There’s a lot of specific terms out there in the world of recording that you’re going to have to grasp in order to get the most out of your mixes, many of which are just slightly different from another, such as clipping and limiting. Essentially, clipping happens when gain structure receives more than it can handle while limiting is the controlled process of gain reduction to avoid clipping in the first place. Although different, both are non-linear processes and both introduce distortion products. There’s also soft clipping which is essentially a combination of limiting before clipping. It’s still clipping but with a slightly less aggressive beginning.
More specifically, clipping happens when a signal’s amplitude goes above the maximum capability of the system. When this happens, the output of the signal suddenly stops at the voltage limit making the tops and bottoms of the audio wave cut off. Strong harmonic distortion is then inevitably created. To get more specific, the system is entirely linear up to the clipping level but after that, extremely non-linear, meaning that signals below the clipping level are unaffected while those higher or at the clipping level are jumbled. This adds complex additional harmonics that weren’t there in the original signal.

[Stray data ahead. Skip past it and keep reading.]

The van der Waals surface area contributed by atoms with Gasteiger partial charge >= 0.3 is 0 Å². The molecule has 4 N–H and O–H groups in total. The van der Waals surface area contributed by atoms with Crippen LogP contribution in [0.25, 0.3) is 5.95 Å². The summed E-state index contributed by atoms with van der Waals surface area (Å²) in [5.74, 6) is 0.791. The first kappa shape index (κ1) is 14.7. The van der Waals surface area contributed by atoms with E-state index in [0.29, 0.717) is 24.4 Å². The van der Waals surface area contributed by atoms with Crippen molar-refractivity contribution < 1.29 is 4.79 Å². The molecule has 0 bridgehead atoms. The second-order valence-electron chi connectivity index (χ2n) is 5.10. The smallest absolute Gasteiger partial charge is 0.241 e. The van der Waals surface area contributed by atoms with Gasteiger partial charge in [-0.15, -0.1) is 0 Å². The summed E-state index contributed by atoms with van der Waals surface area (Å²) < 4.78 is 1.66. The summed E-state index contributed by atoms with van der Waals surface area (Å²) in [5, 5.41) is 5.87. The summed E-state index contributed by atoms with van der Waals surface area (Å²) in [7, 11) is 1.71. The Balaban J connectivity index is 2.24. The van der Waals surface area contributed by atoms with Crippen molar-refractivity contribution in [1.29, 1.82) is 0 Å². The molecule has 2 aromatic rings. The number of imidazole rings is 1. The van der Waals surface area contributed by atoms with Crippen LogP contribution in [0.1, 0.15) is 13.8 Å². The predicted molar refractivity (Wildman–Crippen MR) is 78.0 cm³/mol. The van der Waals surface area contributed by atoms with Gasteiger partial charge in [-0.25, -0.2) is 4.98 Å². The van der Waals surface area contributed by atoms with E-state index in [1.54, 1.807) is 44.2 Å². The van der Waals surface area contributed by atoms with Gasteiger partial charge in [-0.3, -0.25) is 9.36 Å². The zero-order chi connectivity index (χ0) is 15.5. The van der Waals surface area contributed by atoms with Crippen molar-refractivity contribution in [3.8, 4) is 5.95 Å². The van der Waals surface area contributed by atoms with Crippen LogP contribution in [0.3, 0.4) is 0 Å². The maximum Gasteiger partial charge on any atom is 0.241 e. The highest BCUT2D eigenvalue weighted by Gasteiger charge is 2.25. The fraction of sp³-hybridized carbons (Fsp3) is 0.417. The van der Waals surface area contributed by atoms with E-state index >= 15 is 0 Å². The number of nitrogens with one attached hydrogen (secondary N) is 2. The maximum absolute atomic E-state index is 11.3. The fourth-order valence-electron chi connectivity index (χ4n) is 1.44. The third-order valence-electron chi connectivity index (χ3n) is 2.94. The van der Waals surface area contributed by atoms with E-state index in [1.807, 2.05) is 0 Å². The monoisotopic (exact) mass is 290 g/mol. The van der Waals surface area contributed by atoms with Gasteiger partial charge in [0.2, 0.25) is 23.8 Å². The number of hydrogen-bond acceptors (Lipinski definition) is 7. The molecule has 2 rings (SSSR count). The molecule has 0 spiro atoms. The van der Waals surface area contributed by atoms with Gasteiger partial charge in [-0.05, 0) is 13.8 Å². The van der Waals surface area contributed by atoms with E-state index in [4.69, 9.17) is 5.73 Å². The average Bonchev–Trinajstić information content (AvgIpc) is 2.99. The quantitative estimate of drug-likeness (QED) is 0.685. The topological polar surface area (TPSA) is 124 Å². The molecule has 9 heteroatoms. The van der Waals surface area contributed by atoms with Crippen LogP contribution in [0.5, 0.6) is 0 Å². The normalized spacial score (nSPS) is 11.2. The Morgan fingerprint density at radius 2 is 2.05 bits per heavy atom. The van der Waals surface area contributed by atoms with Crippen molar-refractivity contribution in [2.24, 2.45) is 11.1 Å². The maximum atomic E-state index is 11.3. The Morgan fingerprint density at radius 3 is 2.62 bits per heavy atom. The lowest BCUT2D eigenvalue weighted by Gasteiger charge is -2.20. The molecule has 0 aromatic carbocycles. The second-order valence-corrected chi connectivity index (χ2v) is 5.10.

As far as analog goes, if the clipping is very slight, the resulting distortion is hardly audible. On the other hand, if the system is digital, it’s most definitely audible! The reason we’re able to hear digital clipping so easily is because it produces very unnatural sounding anharmonic distortion through aliasing. Digital clipping become even more noticeable when the signal source has a well-defined harmonic structure, such as voices, pianos and the like. Conversely, noise-like sources like cymbals and snare drums produce more noise-like distortion when aliased. This means that although the timbre might change slightly, it usually won’t come off sounding like distortion.
Limiting on the other hand is completely a more controlled operation, where a high amplitude signal is slightly attenuated explicitly to avoid clipping. Temporary dynamic changes do occur and introduce a type of distortion but it is very trivial and hardly recognized as such. The system remains linear until the limiting level, after which the waveform is reduced in amplitude, although it does retain its original shape more or less, remaining harmonically complete. The resulting distortion is usually insignificant.
We suggest that when possible, clipping should always be avoided and a fast-acting limiter should be the first choice for peak control. But it must be said that since we are talking about music, there’s always room for rule-breaking when a song calls for it, such as the harmonic distortion produced through analog clipping when used in the right circumstance. This creates a very different type of sound.
But with all the said, the sound you’re going for is going to ultimately determine whether limiting, clipping or soft clipping is the best choice. Most tend to stay away from digital clipping because of the very noticeable sound it produces but then again, there are those that like it.